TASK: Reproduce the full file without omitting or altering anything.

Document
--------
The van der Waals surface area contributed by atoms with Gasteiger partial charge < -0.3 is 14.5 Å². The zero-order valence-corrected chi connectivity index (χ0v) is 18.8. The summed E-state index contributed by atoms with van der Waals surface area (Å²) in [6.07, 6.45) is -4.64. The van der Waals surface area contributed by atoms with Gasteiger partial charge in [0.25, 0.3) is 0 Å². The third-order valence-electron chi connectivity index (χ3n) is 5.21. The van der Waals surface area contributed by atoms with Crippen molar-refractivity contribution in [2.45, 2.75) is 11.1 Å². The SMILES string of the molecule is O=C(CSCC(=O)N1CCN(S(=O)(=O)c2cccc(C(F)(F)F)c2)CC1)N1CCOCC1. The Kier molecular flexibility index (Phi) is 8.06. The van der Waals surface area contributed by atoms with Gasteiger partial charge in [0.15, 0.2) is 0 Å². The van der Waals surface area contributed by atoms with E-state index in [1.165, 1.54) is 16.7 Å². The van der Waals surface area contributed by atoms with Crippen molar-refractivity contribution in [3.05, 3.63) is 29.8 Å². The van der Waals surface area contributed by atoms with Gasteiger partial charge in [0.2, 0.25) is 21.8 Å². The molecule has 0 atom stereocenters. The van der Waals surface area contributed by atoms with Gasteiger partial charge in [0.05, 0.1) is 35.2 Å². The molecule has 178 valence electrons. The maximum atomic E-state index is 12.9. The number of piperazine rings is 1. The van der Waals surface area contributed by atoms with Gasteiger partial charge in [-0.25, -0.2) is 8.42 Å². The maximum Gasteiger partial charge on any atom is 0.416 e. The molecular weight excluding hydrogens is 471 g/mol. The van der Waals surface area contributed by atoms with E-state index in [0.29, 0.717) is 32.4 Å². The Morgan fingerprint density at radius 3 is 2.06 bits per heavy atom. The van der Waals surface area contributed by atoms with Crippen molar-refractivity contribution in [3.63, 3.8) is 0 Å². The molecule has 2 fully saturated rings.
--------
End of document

The van der Waals surface area contributed by atoms with Gasteiger partial charge < -0.3 is 14.5 Å². The zero-order valence-corrected chi connectivity index (χ0v) is 18.8. The summed E-state index contributed by atoms with van der Waals surface area (Å²) in [6.07, 6.45) is -4.64. The van der Waals surface area contributed by atoms with Gasteiger partial charge in [0.25, 0.3) is 0 Å². The third-order valence-electron chi connectivity index (χ3n) is 5.21. The van der Waals surface area contributed by atoms with Crippen molar-refractivity contribution in [2.45, 2.75) is 11.1 Å². The SMILES string of the molecule is O=C(CSCC(=O)N1CCN(S(=O)(=O)c2cccc(C(F)(F)F)c2)CC1)N1CCOCC1. The Kier molecular flexibility index (Phi) is 8.06. The van der Waals surface area contributed by atoms with Gasteiger partial charge in [0.15, 0.2) is 0 Å². The van der Waals surface area contributed by atoms with E-state index in [1.165, 1.54) is 16.7 Å². The van der Waals surface area contributed by atoms with Crippen molar-refractivity contribution in [3.05, 3.63) is 29.8 Å². The van der Waals surface area contributed by atoms with Gasteiger partial charge in [0.2, 0.25) is 21.8 Å². The molecule has 0 atom stereocenters. The van der Waals surface area contributed by atoms with Gasteiger partial charge in [0.05, 0.1) is 35.2 Å². The molecule has 178 valence electrons. The maximum atomic E-state index is 12.9. The number of piperazine rings is 1. The van der Waals surface area contributed by atoms with Gasteiger partial charge in [-0.25, -0.2) is 8.42 Å². The maximum Gasteiger partial charge on any atom is 0.416 e. The molecular weight excluding hydrogens is 471 g/mol. The van der Waals surface area contributed by atoms with E-state index in [0.29, 0.717) is 32.4 Å². The Morgan fingerprint density at radius 3 is 2.06 bits per heavy atom. The van der Waals surface area contributed by atoms with Crippen molar-refractivity contribution in [3.63, 3.8) is 0 Å². The molecule has 2 fully saturated rings.